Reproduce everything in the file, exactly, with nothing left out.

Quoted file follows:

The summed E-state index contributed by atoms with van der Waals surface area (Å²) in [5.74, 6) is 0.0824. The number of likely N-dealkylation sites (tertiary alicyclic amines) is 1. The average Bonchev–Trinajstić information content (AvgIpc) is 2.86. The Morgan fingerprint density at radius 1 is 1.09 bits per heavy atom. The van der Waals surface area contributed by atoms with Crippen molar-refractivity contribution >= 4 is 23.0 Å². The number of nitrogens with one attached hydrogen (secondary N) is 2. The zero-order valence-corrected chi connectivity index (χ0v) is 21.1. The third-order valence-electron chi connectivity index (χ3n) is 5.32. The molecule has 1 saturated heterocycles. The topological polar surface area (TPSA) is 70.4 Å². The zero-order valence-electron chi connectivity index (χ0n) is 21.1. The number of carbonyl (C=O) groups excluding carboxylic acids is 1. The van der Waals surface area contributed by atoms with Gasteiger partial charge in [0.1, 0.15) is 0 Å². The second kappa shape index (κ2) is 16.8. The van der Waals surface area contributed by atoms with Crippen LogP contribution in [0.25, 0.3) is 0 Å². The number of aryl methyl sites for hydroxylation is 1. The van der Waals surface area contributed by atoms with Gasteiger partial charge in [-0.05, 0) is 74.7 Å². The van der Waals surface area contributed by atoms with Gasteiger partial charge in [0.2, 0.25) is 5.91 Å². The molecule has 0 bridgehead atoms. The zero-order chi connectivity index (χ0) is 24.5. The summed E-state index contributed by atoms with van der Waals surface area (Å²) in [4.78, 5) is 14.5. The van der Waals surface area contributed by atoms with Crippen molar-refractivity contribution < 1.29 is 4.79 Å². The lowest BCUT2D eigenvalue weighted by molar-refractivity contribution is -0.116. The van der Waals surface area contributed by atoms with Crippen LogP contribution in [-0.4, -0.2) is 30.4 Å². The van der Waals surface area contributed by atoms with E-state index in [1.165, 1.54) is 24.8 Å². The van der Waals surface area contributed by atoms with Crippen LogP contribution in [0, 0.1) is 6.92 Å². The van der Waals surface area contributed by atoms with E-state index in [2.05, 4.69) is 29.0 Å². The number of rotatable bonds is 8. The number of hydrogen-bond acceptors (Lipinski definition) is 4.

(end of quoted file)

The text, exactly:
The summed E-state index contributed by atoms with van der Waals surface area (Å²) in [5.74, 6) is 0.0824. The number of likely N-dealkylation sites (tertiary alicyclic amines) is 1. The average Bonchev–Trinajstić information content (AvgIpc) is 2.86. The Morgan fingerprint density at radius 1 is 1.09 bits per heavy atom. The van der Waals surface area contributed by atoms with Crippen molar-refractivity contribution >= 4 is 23.0 Å². The number of nitrogens with one attached hydrogen (secondary N) is 2. The zero-order valence-corrected chi connectivity index (χ0v) is 21.1. The third-order valence-electron chi connectivity index (χ3n) is 5.32. The molecule has 1 saturated heterocycles. The topological polar surface area (TPSA) is 70.4 Å². The zero-order valence-electron chi connectivity index (χ0n) is 21.1. The number of carbonyl (C=O) groups excluding carboxylic acids is 1. The van der Waals surface area contributed by atoms with Gasteiger partial charge in [0.1, 0.15) is 0 Å². The second kappa shape index (κ2) is 16.8. The van der Waals surface area contributed by atoms with Crippen LogP contribution in [0.25, 0.3) is 0 Å². The number of aryl methyl sites for hydroxylation is 1. The van der Waals surface area contributed by atoms with Gasteiger partial charge in [-0.05, 0) is 74.7 Å². The van der Waals surface area contributed by atoms with Gasteiger partial charge in [0.2, 0.25) is 5.91 Å². The molecule has 0 bridgehead atoms. The zero-order chi connectivity index (χ0) is 24.5. The summed E-state index contributed by atoms with van der Waals surface area (Å²) in [4.78, 5) is 14.5. The van der Waals surface area contributed by atoms with Crippen molar-refractivity contribution < 1.29 is 4.79 Å². The lowest BCUT2D eigenvalue weighted by molar-refractivity contribution is -0.116. The van der Waals surface area contributed by atoms with Crippen LogP contribution in [-0.4, -0.2) is 30.4 Å². The van der Waals surface area contributed by atoms with E-state index in [1.165, 1.54) is 24.8 Å². The van der Waals surface area contributed by atoms with Crippen LogP contribution in [0, 0.1) is 6.92 Å². The van der Waals surface area contributed by atoms with E-state index in [2.05, 4.69) is 29.0 Å². The number of rotatable bonds is 8. The number of hydrogen-bond acceptors (Lipinski definition) is 4.